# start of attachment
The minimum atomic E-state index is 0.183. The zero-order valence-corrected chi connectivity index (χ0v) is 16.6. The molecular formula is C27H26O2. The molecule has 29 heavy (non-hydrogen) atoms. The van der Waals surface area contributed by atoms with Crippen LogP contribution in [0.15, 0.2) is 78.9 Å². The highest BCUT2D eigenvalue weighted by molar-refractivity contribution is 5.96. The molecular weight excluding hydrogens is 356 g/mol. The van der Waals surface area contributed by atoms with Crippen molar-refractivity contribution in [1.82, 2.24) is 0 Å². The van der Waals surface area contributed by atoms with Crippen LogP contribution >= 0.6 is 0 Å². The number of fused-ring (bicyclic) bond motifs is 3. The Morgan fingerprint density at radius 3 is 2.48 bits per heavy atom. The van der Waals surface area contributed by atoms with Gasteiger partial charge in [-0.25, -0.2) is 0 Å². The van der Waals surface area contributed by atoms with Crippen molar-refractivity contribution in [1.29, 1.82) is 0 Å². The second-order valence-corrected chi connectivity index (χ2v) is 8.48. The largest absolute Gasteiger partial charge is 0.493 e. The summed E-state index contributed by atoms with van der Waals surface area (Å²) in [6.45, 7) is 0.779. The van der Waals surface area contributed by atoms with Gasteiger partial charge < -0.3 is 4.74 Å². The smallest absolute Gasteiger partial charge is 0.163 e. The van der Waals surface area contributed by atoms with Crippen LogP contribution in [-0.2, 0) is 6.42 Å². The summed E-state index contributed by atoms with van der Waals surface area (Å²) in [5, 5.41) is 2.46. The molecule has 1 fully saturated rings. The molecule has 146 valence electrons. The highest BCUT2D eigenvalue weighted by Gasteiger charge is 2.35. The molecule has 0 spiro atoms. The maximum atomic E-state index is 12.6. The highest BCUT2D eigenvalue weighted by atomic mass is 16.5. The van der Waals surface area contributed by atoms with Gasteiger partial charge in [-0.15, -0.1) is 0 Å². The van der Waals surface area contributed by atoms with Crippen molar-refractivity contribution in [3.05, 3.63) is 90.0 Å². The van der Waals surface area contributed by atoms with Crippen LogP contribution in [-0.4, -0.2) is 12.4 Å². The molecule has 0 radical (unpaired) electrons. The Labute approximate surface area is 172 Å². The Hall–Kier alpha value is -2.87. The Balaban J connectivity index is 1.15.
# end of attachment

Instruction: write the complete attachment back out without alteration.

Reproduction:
The minimum atomic E-state index is 0.183. The zero-order valence-corrected chi connectivity index (χ0v) is 16.6. The molecular formula is C27H26O2. The molecule has 29 heavy (non-hydrogen) atoms. The van der Waals surface area contributed by atoms with Crippen LogP contribution in [0.15, 0.2) is 78.9 Å². The highest BCUT2D eigenvalue weighted by molar-refractivity contribution is 5.96. The molecular weight excluding hydrogens is 356 g/mol. The van der Waals surface area contributed by atoms with Crippen molar-refractivity contribution in [1.82, 2.24) is 0 Å². The van der Waals surface area contributed by atoms with Crippen LogP contribution >= 0.6 is 0 Å². The number of fused-ring (bicyclic) bond motifs is 3. The Morgan fingerprint density at radius 3 is 2.48 bits per heavy atom. The van der Waals surface area contributed by atoms with Gasteiger partial charge in [-0.25, -0.2) is 0 Å². The van der Waals surface area contributed by atoms with Crippen molar-refractivity contribution in [1.29, 1.82) is 0 Å². The second-order valence-corrected chi connectivity index (χ2v) is 8.48. The largest absolute Gasteiger partial charge is 0.493 e. The summed E-state index contributed by atoms with van der Waals surface area (Å²) in [6.45, 7) is 0.779. The van der Waals surface area contributed by atoms with Gasteiger partial charge < -0.3 is 4.74 Å². The smallest absolute Gasteiger partial charge is 0.163 e. The van der Waals surface area contributed by atoms with Crippen LogP contribution in [-0.2, 0) is 6.42 Å². The summed E-state index contributed by atoms with van der Waals surface area (Å²) in [5, 5.41) is 2.46. The molecule has 1 fully saturated rings. The molecule has 146 valence electrons. The highest BCUT2D eigenvalue weighted by Gasteiger charge is 2.35. The molecule has 0 spiro atoms. The maximum atomic E-state index is 12.6. The highest BCUT2D eigenvalue weighted by atomic mass is 16.5. The van der Waals surface area contributed by atoms with Gasteiger partial charge in [-0.15, -0.1) is 0 Å². The van der Waals surface area contributed by atoms with Crippen molar-refractivity contribution in [3.05, 3.63) is 90.0 Å². The van der Waals surface area contributed by atoms with Crippen LogP contribution in [-0.4, -0.2) is 12.4 Å². The molecule has 0 radical (unpaired) electrons. The Labute approximate surface area is 172 Å². The Hall–Kier alpha value is -2.87. The Balaban J connectivity index is 1.15.